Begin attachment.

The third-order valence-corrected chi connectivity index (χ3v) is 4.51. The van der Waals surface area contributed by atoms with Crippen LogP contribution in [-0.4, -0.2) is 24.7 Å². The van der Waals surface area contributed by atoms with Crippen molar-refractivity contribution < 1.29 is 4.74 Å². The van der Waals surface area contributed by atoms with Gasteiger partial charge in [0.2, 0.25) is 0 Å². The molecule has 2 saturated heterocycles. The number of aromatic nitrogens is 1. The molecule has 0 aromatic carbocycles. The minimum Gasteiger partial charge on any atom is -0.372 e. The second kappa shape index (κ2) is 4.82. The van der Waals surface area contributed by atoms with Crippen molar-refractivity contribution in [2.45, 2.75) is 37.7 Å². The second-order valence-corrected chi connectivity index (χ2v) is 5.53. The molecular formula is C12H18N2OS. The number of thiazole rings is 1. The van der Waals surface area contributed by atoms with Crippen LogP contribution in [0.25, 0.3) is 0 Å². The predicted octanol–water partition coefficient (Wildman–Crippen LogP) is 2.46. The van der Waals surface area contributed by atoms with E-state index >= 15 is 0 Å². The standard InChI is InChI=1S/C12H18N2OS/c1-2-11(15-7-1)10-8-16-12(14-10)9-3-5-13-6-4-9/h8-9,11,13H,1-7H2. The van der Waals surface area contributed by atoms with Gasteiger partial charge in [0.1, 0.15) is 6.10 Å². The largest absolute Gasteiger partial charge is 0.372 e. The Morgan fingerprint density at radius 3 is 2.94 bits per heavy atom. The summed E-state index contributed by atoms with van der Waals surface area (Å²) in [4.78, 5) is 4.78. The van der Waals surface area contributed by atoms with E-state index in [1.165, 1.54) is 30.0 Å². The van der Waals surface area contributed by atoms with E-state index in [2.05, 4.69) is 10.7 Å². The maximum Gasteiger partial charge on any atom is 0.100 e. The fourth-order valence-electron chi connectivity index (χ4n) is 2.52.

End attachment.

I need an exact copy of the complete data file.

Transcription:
The third-order valence-corrected chi connectivity index (χ3v) is 4.51. The van der Waals surface area contributed by atoms with Crippen LogP contribution in [-0.4, -0.2) is 24.7 Å². The van der Waals surface area contributed by atoms with Crippen molar-refractivity contribution < 1.29 is 4.74 Å². The van der Waals surface area contributed by atoms with Gasteiger partial charge in [0.2, 0.25) is 0 Å². The molecule has 2 saturated heterocycles. The number of aromatic nitrogens is 1. The molecule has 0 aromatic carbocycles. The minimum Gasteiger partial charge on any atom is -0.372 e. The second kappa shape index (κ2) is 4.82. The van der Waals surface area contributed by atoms with Crippen molar-refractivity contribution in [2.45, 2.75) is 37.7 Å². The second-order valence-corrected chi connectivity index (χ2v) is 5.53. The molecular formula is C12H18N2OS. The number of thiazole rings is 1. The van der Waals surface area contributed by atoms with Crippen LogP contribution in [0.25, 0.3) is 0 Å². The predicted octanol–water partition coefficient (Wildman–Crippen LogP) is 2.46. The van der Waals surface area contributed by atoms with E-state index >= 15 is 0 Å². The standard InChI is InChI=1S/C12H18N2OS/c1-2-11(15-7-1)10-8-16-12(14-10)9-3-5-13-6-4-9/h8-9,11,13H,1-7H2. The van der Waals surface area contributed by atoms with Gasteiger partial charge in [0.1, 0.15) is 6.10 Å². The largest absolute Gasteiger partial charge is 0.372 e. The Morgan fingerprint density at radius 3 is 2.94 bits per heavy atom. The summed E-state index contributed by atoms with van der Waals surface area (Å²) in [4.78, 5) is 4.78. The van der Waals surface area contributed by atoms with E-state index in [1.165, 1.54) is 30.0 Å². The van der Waals surface area contributed by atoms with E-state index in [2.05, 4.69) is 10.7 Å². The maximum Gasteiger partial charge on any atom is 0.100 e. The fourth-order valence-electron chi connectivity index (χ4n) is 2.52.